Why is the "blast maps" site so simple? [Our clients] were very afraid of over-stimulating the public and freaking people out. To me the challenges with this application were more on the performance side than on the sophistication side. We decided to construct everything dynamically so that, if the client later wanted to let people enter addresses or intersections or public places of interest, the application would support that and be able to dynamically render those blast maps anywhere.

What other enhancements would you recommend for this application?

How did your company end up developing this site? Lisa Sweeney, Head of GIS Services at MIT, contacted us about this project because she knew of our reputation in high-performance, high-availability hosted Web GIS applications. Her colleagues a few miles away at Harvard had approached her for a vendor recommendation as neither school wanted to assume the costly burden of building, maintaining, and hosting a sophisticated Web GIS application.

What makes such an application so costly? Experts with Web development skills and GIS skills and enterprise database skills are rare and expensive. The server software platforms for Web GIS cost tens of thousands of dollars for an annual license. [Additionally,] an often overlooked cost associated with deploying a Web GIS is that of maintaining and hosting the application. A Web GIS needing to serve thousands or millions of hits a day must be hosted with ultra high availability: multiple, high-bandwidth connections to the Internet, redundant hardware and power infrastructures, geographically displaced backups for immediate fail-over in the event of some catastrophic event, etc. Plus, the server software platforms for Web GIS are notoriously finicky and have a very high cost of ownership. On top of all that, geospatial data often needs to be updated periodically, requiring hard dollars for the data acquisition and soft dollars for the time spent doing the updates.

What services do you offer? Our software engineers turn project requirements into a robust, high-performance Web GIS, but we also assume the very costly burden of maintaining and hosting [the application]. This is one of the main reasons that [the hosted version of our] Web GIS, GeoRoom, has been so successful. Clients ranging in GIS sophistication from never having heard of GIS to having large, in-house GIS departments are able to access spatial data over the Web with the flip of a switch. Furthermore, GeoRoom allows our users to attach documents, notes, and electronic business processes to geographic features on their maps and share them with other users from their organization. It also allows users to edit, create, and delete shapes and attribute information over the Web.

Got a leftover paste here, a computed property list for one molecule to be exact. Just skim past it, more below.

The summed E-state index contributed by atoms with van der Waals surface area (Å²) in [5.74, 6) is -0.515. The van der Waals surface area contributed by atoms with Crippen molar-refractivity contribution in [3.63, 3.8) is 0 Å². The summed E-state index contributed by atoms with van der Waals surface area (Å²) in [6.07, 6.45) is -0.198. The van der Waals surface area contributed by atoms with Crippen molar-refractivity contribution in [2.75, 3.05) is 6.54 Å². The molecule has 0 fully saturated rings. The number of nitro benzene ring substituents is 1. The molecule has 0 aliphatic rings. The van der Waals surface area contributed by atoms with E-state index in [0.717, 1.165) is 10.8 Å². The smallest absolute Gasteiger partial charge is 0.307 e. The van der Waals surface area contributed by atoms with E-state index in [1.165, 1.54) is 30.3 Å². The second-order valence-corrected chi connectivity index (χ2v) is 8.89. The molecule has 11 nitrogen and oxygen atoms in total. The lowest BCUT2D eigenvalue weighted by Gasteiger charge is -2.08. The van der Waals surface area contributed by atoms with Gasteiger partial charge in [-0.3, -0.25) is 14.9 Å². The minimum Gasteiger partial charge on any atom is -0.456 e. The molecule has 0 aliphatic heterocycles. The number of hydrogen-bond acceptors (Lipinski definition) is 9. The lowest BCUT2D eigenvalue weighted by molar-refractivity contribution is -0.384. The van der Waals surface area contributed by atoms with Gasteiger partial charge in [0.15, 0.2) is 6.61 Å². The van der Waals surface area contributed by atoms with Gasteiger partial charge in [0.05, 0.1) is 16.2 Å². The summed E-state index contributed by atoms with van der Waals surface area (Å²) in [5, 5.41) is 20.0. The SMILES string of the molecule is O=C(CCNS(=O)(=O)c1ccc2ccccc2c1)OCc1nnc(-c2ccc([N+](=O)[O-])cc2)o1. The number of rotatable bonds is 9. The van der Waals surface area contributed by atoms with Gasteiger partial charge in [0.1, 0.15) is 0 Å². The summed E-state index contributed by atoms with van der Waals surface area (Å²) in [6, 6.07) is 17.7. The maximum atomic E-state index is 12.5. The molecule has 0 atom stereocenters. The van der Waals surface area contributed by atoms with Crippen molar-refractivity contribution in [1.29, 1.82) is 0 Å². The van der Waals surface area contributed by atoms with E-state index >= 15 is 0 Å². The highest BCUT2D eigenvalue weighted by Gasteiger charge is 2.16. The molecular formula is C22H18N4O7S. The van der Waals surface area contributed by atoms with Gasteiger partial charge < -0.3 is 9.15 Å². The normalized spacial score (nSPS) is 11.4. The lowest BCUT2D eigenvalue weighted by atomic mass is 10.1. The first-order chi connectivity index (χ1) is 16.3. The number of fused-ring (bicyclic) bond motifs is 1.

Where do you get the data? R7 has a tremendous amount of global data (streets, parcels, parcel ownership records, floodplains, wells, pipelines, imagery, school districts, demographics, etc.) that we are able to leverage to help our clients get up and running as quickly as possible and that we update on an ongoing basis. Many of our users have their own data already that they prefer to use instead of, or in addition to, our data. For example, many of our clients in the real estate industry have marketing studies they have done that they need overlaid on our parcel and demographic data. Or many of our energy industry clients want to attach their well logs, lease documents, and safety inspection reports to specific wells, platforms, or pipeline segments on the map.